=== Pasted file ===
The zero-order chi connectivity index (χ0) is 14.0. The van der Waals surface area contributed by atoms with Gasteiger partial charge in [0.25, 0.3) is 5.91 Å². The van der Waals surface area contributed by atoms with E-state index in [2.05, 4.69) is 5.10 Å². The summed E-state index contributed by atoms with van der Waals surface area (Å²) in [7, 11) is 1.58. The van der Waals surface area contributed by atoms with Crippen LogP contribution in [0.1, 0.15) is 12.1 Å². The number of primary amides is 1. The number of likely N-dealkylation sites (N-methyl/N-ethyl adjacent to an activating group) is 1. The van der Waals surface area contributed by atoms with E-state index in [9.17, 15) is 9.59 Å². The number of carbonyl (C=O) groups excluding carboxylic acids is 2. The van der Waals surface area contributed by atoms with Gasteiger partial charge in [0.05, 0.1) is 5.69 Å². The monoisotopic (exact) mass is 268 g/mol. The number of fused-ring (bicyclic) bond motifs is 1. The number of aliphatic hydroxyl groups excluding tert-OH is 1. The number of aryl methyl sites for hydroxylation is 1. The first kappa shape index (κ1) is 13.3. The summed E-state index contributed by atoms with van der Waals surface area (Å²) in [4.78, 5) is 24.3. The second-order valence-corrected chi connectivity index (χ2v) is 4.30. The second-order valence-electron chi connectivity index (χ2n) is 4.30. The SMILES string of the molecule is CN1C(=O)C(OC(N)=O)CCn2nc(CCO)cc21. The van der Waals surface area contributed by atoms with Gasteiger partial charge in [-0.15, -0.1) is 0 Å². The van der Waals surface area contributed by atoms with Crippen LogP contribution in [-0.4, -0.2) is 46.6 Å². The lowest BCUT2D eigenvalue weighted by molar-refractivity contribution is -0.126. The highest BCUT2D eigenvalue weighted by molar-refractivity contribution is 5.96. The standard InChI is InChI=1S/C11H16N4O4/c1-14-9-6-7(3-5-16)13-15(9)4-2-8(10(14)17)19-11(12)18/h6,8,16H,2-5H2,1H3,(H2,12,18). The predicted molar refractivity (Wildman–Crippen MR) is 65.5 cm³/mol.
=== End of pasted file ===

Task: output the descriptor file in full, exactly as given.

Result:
The zero-order chi connectivity index (χ0) is 14.0. The van der Waals surface area contributed by atoms with Gasteiger partial charge in [0.25, 0.3) is 5.91 Å². The van der Waals surface area contributed by atoms with E-state index in [2.05, 4.69) is 5.10 Å². The summed E-state index contributed by atoms with van der Waals surface area (Å²) in [7, 11) is 1.58. The van der Waals surface area contributed by atoms with Crippen LogP contribution in [0.1, 0.15) is 12.1 Å². The number of primary amides is 1. The number of likely N-dealkylation sites (N-methyl/N-ethyl adjacent to an activating group) is 1. The van der Waals surface area contributed by atoms with E-state index in [9.17, 15) is 9.59 Å². The number of carbonyl (C=O) groups excluding carboxylic acids is 2. The van der Waals surface area contributed by atoms with Gasteiger partial charge in [0.05, 0.1) is 5.69 Å². The monoisotopic (exact) mass is 268 g/mol. The number of fused-ring (bicyclic) bond motifs is 1. The number of aliphatic hydroxyl groups excluding tert-OH is 1. The number of aryl methyl sites for hydroxylation is 1. The first kappa shape index (κ1) is 13.3. The summed E-state index contributed by atoms with van der Waals surface area (Å²) in [4.78, 5) is 24.3. The second-order valence-corrected chi connectivity index (χ2v) is 4.30. The second-order valence-electron chi connectivity index (χ2n) is 4.30. The SMILES string of the molecule is CN1C(=O)C(OC(N)=O)CCn2nc(CCO)cc21. The van der Waals surface area contributed by atoms with Gasteiger partial charge in [-0.15, -0.1) is 0 Å². The van der Waals surface area contributed by atoms with Crippen LogP contribution in [-0.4, -0.2) is 46.6 Å². The lowest BCUT2D eigenvalue weighted by molar-refractivity contribution is -0.126. The highest BCUT2D eigenvalue weighted by molar-refractivity contribution is 5.96. The standard InChI is InChI=1S/C11H16N4O4/c1-14-9-6-7(3-5-16)13-15(9)4-2-8(10(14)17)19-11(12)18/h6,8,16H,2-5H2,1H3,(H2,12,18). The predicted molar refractivity (Wildman–Crippen MR) is 65.5 cm³/mol.